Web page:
A look at the enduring legacy of the Remington Model 700, the world's most popular bolt-action sporting rifle.
“How ya gonna keep ’em down on the farm after they've seen Paree’?”
This popular song is illustrative of the huge demographic changes resulting from World War I. So many of our doughboys were ripped from rural Americana and dumped into “the rest of the world” that something had to happen.
The concept spilled over into hunting rifles as well. Those guys fought and won a war with bolt-action rifles. How would they be content with anything less for hunting?
Remington answered with its Model 30 rifle, introduced in 1921. Using leftover Enfield parts and chambered in .30-06, it was a sporting version of the rifle soldiers carried in war. In 1926, the Model 30 Express replaced it. It was a lighter rifle that cocked on opening and was offered in many variations and in a multitude of cartridges. It showed American hunters the future of sporting rifles.
World War II killed off this rifle, as it did so many great firearms. Following that war, Remington introduced the Model 721 bolt-action rifle in 1948. It was a gun meant for the times. Using different manufacturing techniques and the engineering genius of Mike Walker, who was an avid benchrest shooter, the rifle was inexpensive and outstandingly functional. By using a cylinder-type action, manufacturing costs were reduced and accuracy improved. The 721 and the later short-action 722 rifles were just what the returning GIs needed: affordable performance.
The only flaw, if it might be called that, was the guns were rather plain. As the country prospered in the post-war boom, shooters’ tastes evolved, and they began looking for form as well as function. Remington was losing market share to the prettier Winchester Model 70. In 1962, Remington addressed that problem with the introduction of the Model 700 rifle, along with a hot new cartridge, the 7mm Remington Magnum. The duo helped launch the magnum mania that followed.
The 700 retained the basic design of the 721, but with improvements and in a slicker, better-looking package. As they say, the rest is history. With more than 5 million sold, the Remington Model 700 rifle is arguably the best-selling, bolt-action sporting rifle in history. The models and variations that followed in the next 58 years are mind boggling, but they all have a common theme: the Model 700 action.
When it comes to rifles, everything is round. The cartridge is round, the bullets are round, the barrels are round, the bore is round, the bolts are round—and so it stands to reason that the action should be round. If we’re able to keep all these round things to a common center, accuracy is ensured. That, in a nutshell, is the success of the Remington 700 action. Because it’s round, it’s also less expensive to manufacture with far less machining needed than with other action designs. It’s much easier to hold precision, which is one key factor in the Model 700’s legendary accuracy.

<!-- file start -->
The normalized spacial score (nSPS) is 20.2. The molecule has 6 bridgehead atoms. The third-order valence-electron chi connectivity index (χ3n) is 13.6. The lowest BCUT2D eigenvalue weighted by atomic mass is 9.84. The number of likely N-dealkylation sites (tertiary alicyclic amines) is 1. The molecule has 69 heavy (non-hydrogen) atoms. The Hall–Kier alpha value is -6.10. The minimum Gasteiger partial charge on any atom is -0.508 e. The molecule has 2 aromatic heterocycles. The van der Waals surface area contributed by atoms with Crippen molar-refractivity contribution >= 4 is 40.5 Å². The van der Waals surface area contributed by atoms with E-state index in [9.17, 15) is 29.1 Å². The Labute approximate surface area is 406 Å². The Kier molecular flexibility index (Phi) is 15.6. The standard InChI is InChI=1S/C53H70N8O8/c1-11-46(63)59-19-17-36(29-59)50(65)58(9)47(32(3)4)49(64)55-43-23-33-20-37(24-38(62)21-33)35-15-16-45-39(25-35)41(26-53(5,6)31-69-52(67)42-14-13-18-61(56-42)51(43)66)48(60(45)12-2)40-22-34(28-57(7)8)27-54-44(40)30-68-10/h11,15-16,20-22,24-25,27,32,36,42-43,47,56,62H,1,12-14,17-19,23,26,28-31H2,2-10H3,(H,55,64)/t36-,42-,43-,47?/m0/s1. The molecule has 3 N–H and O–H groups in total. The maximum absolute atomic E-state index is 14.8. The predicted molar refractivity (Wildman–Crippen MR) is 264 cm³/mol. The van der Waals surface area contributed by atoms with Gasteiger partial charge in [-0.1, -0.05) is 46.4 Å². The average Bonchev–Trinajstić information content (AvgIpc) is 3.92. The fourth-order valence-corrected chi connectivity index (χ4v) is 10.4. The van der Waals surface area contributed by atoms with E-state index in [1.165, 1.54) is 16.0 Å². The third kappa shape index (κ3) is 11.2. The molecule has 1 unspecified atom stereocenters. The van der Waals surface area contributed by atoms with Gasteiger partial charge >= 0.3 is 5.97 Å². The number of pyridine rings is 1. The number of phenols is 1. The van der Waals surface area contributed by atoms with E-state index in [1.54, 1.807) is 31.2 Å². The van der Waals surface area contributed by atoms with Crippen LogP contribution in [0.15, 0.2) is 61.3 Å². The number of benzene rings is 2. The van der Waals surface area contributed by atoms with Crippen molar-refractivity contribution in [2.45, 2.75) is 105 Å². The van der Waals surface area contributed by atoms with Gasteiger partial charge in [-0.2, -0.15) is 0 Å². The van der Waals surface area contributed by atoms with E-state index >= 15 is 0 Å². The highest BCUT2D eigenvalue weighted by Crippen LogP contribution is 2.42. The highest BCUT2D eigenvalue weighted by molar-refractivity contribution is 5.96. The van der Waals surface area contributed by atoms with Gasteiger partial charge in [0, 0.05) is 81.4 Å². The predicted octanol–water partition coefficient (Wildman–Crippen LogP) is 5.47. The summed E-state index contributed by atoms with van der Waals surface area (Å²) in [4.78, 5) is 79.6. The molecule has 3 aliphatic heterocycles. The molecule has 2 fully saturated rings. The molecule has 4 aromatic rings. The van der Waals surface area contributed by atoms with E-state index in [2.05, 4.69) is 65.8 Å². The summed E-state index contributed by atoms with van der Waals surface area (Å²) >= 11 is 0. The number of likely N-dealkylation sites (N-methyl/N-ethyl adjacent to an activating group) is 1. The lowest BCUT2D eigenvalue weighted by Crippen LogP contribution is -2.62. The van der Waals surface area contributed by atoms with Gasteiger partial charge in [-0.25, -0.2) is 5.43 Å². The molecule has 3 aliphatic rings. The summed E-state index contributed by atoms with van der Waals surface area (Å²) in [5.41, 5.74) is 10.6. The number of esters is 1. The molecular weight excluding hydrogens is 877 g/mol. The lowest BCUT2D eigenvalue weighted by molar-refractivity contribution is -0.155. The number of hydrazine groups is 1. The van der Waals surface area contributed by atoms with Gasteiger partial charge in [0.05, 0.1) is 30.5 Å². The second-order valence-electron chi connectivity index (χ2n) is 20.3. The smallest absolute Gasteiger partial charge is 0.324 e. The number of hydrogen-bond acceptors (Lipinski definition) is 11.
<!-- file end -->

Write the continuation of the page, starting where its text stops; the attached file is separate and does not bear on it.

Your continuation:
The Model 700 comes in two lengths, short and long. One or the other will fit any cartridge from .17 Fireball through .375 RUM. The Model 700 bolt maintains the two-forward-lugs lockup style popularized with the Mauser action. This is a very strong action and, again, it’s easier to maintain accuracy. Two lugs are easier to machine precisely than three, six or nine. One component of accuracy is that all lugs support the bolt equally. The more lugs there are, the harder it is to achieve this goal.
The 700 bolt has a recessed bolt face that fits into another recess in the barrel and, when you add the action, this creates the legendary “three rings of steel” surrounding the cartridge. This is considered to be much safer in the event of a cartridge failure, as it helps isolate the gasses and particles from the shooter. There is some merit to the theory that this recessed bolt face helps keep the cartridge aligned in the chamber to enhance accuracy. Again, the more centered everything is, the better the accuracy. The recessed bolt supports the rear of the cartridge and helps keep it centered with the bore.
The Model 700 has a very fast lock time, which is the time from when the trigger releases until the firing pin strikes the primer. The theory is that the faster this happens, the less chance of the gun moving and having a negative effect on accuracy. While this does not mechanically improve accuracy, in the real world it makes it easier for the shooter to access the inherent accuracy in the rifle.
The Model 700 uses a separate recoil lug, which fits like a washer between the barrel and the receiver. Again, this keeps costs down as it’s much less expensive to make than to machine the recoil lug integral to the action, as seen with some other rifle designs.
The Push Feed Facts
There are two complaints we often hear from rifle nerds about the Remington Model 700. First is that it’s a push-feed rifle. That means that once the cartridge is free from the magazine it’s not mechanically supported as it’s pushed by the bolt for the short remaining distance into the chamber. In contrast, a controlled-round-feed (CRF) rifle captures the cartridge behind the extractor as it exits the magazine and holds it against the bolt face while it is fed into the chamber.
One downside of using a CRF rifle is that most cannot be fed single cartridges. If the rifle is dry and things are happening fast, the option of tossing a cartridge into the loading port and slamming the bolt shut is comforting. Most push-feed designs allow this while most CRF rifles do not.
The other side of the argument is that the push-feed design seems to be a bit more accurate. The tension of the extractor on the cartridge in a controlled-round feed can influence the cartridge position in the chamber in a negative way. Most precision rifles are push-feed design because, when accuracy is measured in tenths of an inch, the push-feed seems to have the advantage.
The other common complaint about the Remington Model 700 design is the extractor. Every armchair expert out there will tell you “It’s no damn good!” The dangerous-game hunting guys and the tactical guys all claim it’s a huge problem that will get you killed in the “real” world.